I always knew that I wanted a large family. Now with three kids, by the standards of my non-Jewish hometown social circle I am procreating at the speed of bunny. And I’m not done, God willing. Growing up I decided early on that being an only child was lonely and boring, and I hoped to save my own kids from the monotony of being one of one. Now looking back I think subconsciously I believed that if I spread the double-helices around a little I would spare myself from having to raise any creature as difficult as myself. While I do have eight step and half siblings from a variety of marriages, I never lived with any of them. I am my parents’ only child; they split up when I was two, making me the solitary proof that they had ever been together.
As the only child of a single, struggling mother I learned how to give of myself, how to be kind, how to be honest and modest to the point of self-deprecation. I learned to find beauty in sunsets and sonatas, and love without limit. I learned to be a generous hugger. My mom spent most of her adult life sacrificing everything to give me opportunities she never had and entertaining me endlessly.
Without siblings or any kids my own age around for blocks, my mom was compelled to sit on the floor and play games, read stories, sing songs and chaperone me in the park. I didn’t play well with others, never quite grasping the social cues necessary to build relationships with other children, and my mom had no mommy friends so she probably thought I was normal. The single greatest thing I experienced as a child was being someone’s entire universe. Not many of us get to be the center of gravity around which another person’s existence rotates. Only a child who is one of one can understand never having to share a parent’s affection.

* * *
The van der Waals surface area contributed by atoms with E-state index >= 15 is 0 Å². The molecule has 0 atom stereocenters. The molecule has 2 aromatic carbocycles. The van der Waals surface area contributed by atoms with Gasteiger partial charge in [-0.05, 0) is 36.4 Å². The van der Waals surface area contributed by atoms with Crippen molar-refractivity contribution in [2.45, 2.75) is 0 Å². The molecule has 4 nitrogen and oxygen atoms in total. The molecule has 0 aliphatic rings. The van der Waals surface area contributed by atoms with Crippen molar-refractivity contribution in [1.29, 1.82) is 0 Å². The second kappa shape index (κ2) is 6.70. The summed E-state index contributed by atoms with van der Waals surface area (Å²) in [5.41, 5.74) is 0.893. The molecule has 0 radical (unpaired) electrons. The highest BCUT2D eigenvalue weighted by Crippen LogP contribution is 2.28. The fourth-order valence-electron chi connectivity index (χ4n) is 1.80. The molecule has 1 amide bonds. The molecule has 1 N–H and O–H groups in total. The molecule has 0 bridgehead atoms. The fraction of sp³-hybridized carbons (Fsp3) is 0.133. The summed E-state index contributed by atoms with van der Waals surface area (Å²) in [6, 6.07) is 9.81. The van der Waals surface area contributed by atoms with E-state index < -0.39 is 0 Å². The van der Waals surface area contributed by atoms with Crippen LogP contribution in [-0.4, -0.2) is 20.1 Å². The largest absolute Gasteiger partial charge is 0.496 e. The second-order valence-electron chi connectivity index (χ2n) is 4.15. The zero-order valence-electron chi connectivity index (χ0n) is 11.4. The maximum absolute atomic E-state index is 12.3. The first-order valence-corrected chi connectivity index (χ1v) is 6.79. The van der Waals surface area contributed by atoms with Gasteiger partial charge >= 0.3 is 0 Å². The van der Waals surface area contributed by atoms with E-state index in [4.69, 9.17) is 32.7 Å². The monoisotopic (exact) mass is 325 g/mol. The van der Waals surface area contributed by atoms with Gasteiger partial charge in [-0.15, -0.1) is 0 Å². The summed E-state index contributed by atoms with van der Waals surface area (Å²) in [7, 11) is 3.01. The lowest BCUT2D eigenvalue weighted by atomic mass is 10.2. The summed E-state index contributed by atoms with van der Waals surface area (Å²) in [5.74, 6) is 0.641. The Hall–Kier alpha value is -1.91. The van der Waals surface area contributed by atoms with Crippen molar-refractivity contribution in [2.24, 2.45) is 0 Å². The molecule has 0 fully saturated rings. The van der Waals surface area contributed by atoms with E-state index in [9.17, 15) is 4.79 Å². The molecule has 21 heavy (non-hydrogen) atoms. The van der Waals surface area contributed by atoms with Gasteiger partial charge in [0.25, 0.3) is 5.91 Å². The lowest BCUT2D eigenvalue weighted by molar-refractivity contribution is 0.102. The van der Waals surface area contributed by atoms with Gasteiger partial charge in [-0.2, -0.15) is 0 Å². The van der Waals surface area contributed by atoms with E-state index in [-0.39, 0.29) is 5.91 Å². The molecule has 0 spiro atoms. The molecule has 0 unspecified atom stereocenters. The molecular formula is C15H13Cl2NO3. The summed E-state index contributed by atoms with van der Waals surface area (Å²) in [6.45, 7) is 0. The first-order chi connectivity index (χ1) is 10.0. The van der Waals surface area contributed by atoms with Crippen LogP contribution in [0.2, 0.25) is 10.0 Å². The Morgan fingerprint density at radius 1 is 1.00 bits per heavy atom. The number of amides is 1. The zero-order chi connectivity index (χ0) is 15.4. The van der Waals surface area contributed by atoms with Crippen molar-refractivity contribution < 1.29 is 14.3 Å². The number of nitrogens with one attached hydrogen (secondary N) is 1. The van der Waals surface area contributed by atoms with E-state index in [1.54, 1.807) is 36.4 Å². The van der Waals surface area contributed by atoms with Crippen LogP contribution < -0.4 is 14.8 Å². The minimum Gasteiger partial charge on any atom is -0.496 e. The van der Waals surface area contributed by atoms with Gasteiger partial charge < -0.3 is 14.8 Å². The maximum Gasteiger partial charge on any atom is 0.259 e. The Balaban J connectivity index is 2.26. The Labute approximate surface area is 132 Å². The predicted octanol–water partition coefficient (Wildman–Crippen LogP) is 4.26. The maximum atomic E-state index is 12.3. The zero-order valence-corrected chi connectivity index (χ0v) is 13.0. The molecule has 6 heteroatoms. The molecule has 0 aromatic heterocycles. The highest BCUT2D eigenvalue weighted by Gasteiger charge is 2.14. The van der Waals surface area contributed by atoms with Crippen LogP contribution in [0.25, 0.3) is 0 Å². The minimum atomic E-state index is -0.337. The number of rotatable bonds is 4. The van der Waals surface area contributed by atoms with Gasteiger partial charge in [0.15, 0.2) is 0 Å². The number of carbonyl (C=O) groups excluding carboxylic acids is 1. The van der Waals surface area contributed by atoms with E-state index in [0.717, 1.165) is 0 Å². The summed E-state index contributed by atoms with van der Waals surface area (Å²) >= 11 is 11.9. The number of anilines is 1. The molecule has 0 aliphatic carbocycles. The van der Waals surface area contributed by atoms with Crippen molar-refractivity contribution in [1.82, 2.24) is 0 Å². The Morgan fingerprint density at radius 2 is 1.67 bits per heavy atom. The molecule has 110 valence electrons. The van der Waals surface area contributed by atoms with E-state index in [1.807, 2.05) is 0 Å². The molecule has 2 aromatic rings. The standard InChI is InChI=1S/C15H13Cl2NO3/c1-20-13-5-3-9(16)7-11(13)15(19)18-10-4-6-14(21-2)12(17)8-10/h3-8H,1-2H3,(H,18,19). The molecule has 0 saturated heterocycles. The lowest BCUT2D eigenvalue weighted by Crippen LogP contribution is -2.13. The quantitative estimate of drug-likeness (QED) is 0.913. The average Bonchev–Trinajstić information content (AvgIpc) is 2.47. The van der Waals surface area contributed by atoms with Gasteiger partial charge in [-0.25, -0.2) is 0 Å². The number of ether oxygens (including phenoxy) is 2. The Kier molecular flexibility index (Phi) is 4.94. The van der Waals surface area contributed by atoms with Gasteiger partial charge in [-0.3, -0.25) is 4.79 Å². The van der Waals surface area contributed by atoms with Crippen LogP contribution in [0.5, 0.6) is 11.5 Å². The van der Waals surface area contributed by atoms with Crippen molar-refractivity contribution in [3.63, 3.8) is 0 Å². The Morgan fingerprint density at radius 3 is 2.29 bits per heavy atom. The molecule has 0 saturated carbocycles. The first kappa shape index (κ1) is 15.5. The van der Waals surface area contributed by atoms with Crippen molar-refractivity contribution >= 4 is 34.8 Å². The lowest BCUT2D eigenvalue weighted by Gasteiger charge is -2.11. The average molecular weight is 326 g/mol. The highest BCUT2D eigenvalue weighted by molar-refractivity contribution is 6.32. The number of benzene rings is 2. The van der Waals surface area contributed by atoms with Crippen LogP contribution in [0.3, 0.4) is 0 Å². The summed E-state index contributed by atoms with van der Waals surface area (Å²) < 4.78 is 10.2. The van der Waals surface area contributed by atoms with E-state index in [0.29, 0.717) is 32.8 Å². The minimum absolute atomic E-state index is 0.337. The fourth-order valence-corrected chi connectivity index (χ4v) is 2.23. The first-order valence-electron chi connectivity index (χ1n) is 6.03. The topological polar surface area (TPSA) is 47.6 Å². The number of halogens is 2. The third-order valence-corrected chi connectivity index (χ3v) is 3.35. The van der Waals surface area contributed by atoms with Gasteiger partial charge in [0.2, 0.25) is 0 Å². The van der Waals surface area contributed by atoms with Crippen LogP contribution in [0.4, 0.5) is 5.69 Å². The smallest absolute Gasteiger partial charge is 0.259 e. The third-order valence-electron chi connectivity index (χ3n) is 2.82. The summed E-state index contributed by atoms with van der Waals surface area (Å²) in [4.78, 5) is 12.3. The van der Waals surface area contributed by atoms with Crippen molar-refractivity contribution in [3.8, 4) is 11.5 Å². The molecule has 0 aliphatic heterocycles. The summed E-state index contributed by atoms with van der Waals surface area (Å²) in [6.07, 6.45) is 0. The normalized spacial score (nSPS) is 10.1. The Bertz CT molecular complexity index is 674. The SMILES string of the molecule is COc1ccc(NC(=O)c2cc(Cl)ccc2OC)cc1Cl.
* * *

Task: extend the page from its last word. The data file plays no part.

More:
But unconditional, absolute love is not what characterizes plebian social interactions. My friends growing up were fictitious. Developed through chapters rather than years, my experience of human interactions came mostly from books. I read my way through the children’s library, and quickly moved upstairs to the adult shelves. The librarians knew me by name. Books hid under my pillow, under my mattress, between my bed and the adjacent wall, under my bed… my mom’s nightly sweeps never caught all of them, and so I would read by my dim night light until the early hours of the morning. I devoured three, sometimes four books a day. I read under my desk during class, ignoring the capitals of the Canadian provinces and the mining capabilities of Abitibi-Temiscamingue in favor of Jerzy Kosinski and John Irving and Gabriel Garcia Marquez and Franz Kafka. I never went outside during recess, tossing my bag lunch into the trash in its entirety before retreating to the aisles of the small, dusty school library.
When I finally chose a sport, I chose to swim. Isolated and submerged, there was no demand of team playing. No need to communicate. In lieu of inter-subjective interaction, I wrote self-absorbed morbid poetry. Through the pattern and rhythm of those written words I expressed all the things I could never speak to a real person. Reading over my work, writing and rewriting, I never needed to learn that words cannot be unspoken in the same way that they can be erased from the page. I never learned to filter hurtful outbursts or youthful infatuations, empty threats or painful confessions. When it came time for me to actually be with real live people it took many falls before I could walk.